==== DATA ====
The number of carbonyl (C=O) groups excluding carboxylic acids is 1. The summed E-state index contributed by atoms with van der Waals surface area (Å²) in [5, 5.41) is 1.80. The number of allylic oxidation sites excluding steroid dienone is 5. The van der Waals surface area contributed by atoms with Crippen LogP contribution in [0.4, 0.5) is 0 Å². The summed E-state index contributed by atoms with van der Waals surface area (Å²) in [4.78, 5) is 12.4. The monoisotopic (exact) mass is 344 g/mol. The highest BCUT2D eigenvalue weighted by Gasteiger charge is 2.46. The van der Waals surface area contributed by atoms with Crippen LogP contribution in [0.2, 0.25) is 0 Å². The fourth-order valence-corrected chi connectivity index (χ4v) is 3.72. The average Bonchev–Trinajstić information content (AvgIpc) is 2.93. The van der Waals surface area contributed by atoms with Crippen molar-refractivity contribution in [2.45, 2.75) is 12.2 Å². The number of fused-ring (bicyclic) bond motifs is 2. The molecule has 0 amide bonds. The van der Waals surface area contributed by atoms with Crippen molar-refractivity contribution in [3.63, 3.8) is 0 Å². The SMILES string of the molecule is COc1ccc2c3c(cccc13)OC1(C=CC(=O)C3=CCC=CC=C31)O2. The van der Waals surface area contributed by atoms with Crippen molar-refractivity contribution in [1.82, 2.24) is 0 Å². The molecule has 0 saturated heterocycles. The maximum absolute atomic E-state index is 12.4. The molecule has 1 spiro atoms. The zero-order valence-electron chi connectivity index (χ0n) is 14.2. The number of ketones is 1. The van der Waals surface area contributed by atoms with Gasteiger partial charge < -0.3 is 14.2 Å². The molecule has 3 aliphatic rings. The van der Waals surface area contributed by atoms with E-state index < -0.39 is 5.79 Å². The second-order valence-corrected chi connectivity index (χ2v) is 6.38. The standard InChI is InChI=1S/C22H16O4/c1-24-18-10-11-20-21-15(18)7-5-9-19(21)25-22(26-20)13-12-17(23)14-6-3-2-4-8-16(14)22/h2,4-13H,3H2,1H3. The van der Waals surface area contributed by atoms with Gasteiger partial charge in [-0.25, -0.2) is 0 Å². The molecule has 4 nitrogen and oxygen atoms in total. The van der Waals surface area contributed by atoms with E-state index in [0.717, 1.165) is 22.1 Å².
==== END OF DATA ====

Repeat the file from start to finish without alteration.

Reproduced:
The number of carbonyl (C=O) groups excluding carboxylic acids is 1. The summed E-state index contributed by atoms with van der Waals surface area (Å²) in [5, 5.41) is 1.80. The number of allylic oxidation sites excluding steroid dienone is 5. The van der Waals surface area contributed by atoms with Crippen LogP contribution in [0.4, 0.5) is 0 Å². The summed E-state index contributed by atoms with van der Waals surface area (Å²) in [4.78, 5) is 12.4. The monoisotopic (exact) mass is 344 g/mol. The highest BCUT2D eigenvalue weighted by Gasteiger charge is 2.46. The van der Waals surface area contributed by atoms with Crippen LogP contribution in [0.2, 0.25) is 0 Å². The fourth-order valence-corrected chi connectivity index (χ4v) is 3.72. The average Bonchev–Trinajstić information content (AvgIpc) is 2.93. The van der Waals surface area contributed by atoms with Crippen molar-refractivity contribution in [2.45, 2.75) is 12.2 Å². The number of fused-ring (bicyclic) bond motifs is 2. The molecule has 0 amide bonds. The van der Waals surface area contributed by atoms with Crippen molar-refractivity contribution in [3.63, 3.8) is 0 Å². The SMILES string of the molecule is COc1ccc2c3c(cccc13)OC1(C=CC(=O)C3=CCC=CC=C31)O2. The van der Waals surface area contributed by atoms with Crippen molar-refractivity contribution in [1.82, 2.24) is 0 Å². The molecule has 0 saturated heterocycles. The maximum absolute atomic E-state index is 12.4. The molecule has 1 spiro atoms. The zero-order valence-electron chi connectivity index (χ0n) is 14.2. The number of ketones is 1. The van der Waals surface area contributed by atoms with Gasteiger partial charge < -0.3 is 14.2 Å². The molecule has 3 aliphatic rings. The van der Waals surface area contributed by atoms with E-state index < -0.39 is 5.79 Å². The second-order valence-corrected chi connectivity index (χ2v) is 6.38. The standard InChI is InChI=1S/C22H16O4/c1-24-18-10-11-20-21-15(18)7-5-9-19(21)25-22(26-20)13-12-17(23)14-6-3-2-4-8-16(14)22/h2,4-13H,3H2,1H3. The van der Waals surface area contributed by atoms with Gasteiger partial charge in [-0.25, -0.2) is 0 Å². The molecule has 4 nitrogen and oxygen atoms in total. The van der Waals surface area contributed by atoms with E-state index in [0.717, 1.165) is 22.1 Å².